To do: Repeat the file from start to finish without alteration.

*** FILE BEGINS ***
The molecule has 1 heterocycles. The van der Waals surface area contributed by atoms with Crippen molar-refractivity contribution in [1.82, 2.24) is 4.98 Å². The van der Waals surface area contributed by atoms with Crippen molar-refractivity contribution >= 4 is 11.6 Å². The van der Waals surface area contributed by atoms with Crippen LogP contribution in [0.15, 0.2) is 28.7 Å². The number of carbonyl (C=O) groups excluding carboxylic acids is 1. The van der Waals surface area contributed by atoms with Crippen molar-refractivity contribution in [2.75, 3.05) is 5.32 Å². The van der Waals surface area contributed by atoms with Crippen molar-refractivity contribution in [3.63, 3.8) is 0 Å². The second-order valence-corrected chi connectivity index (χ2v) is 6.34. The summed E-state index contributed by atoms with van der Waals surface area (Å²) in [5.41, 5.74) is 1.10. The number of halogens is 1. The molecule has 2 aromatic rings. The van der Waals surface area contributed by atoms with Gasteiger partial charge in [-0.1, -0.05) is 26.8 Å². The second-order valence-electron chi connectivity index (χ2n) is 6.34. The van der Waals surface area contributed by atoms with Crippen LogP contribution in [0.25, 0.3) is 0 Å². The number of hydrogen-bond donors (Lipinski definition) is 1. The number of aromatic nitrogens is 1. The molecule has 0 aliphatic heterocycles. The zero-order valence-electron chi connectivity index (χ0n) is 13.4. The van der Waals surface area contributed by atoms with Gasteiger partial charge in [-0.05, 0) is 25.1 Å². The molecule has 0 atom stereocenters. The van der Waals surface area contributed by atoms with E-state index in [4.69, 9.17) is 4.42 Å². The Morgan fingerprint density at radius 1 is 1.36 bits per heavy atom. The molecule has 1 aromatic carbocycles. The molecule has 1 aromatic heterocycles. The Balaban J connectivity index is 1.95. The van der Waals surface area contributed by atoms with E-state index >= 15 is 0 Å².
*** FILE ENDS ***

The molecule has 1 heterocycles. The van der Waals surface area contributed by atoms with Crippen molar-refractivity contribution in [1.82, 2.24) is 4.98 Å². The van der Waals surface area contributed by atoms with Crippen molar-refractivity contribution >= 4 is 11.6 Å². The van der Waals surface area contributed by atoms with Crippen LogP contribution in [0.15, 0.2) is 28.7 Å². The number of carbonyl (C=O) groups excluding carboxylic acids is 1. The van der Waals surface area contributed by atoms with Crippen molar-refractivity contribution in [2.75, 3.05) is 5.32 Å². The van der Waals surface area contributed by atoms with Crippen molar-refractivity contribution in [3.63, 3.8) is 0 Å². The second-order valence-corrected chi connectivity index (χ2v) is 6.34. The summed E-state index contributed by atoms with van der Waals surface area (Å²) in [5.41, 5.74) is 1.10. The number of halogens is 1. The molecule has 2 aromatic rings. The van der Waals surface area contributed by atoms with Gasteiger partial charge in [-0.1, -0.05) is 26.8 Å². The second-order valence-electron chi connectivity index (χ2n) is 6.34. The van der Waals surface area contributed by atoms with Crippen LogP contribution in [0.25, 0.3) is 0 Å². The number of hydrogen-bond donors (Lipinski definition) is 1. The number of aromatic nitrogens is 1. The molecule has 0 aliphatic heterocycles. The zero-order valence-electron chi connectivity index (χ0n) is 13.4. The van der Waals surface area contributed by atoms with Gasteiger partial charge in [-0.05, 0) is 25.1 Å². The molecule has 0 atom stereocenters. The van der Waals surface area contributed by atoms with E-state index in [4.69, 9.17) is 4.42 Å². The Morgan fingerprint density at radius 1 is 1.36 bits per heavy atom. The molecule has 1 aromatic carbocycles. The molecule has 1 aromatic heterocycles. The Balaban J connectivity index is 1.95. The van der Waals surface area contributed by atoms with E-state index >= 15 is 0 Å².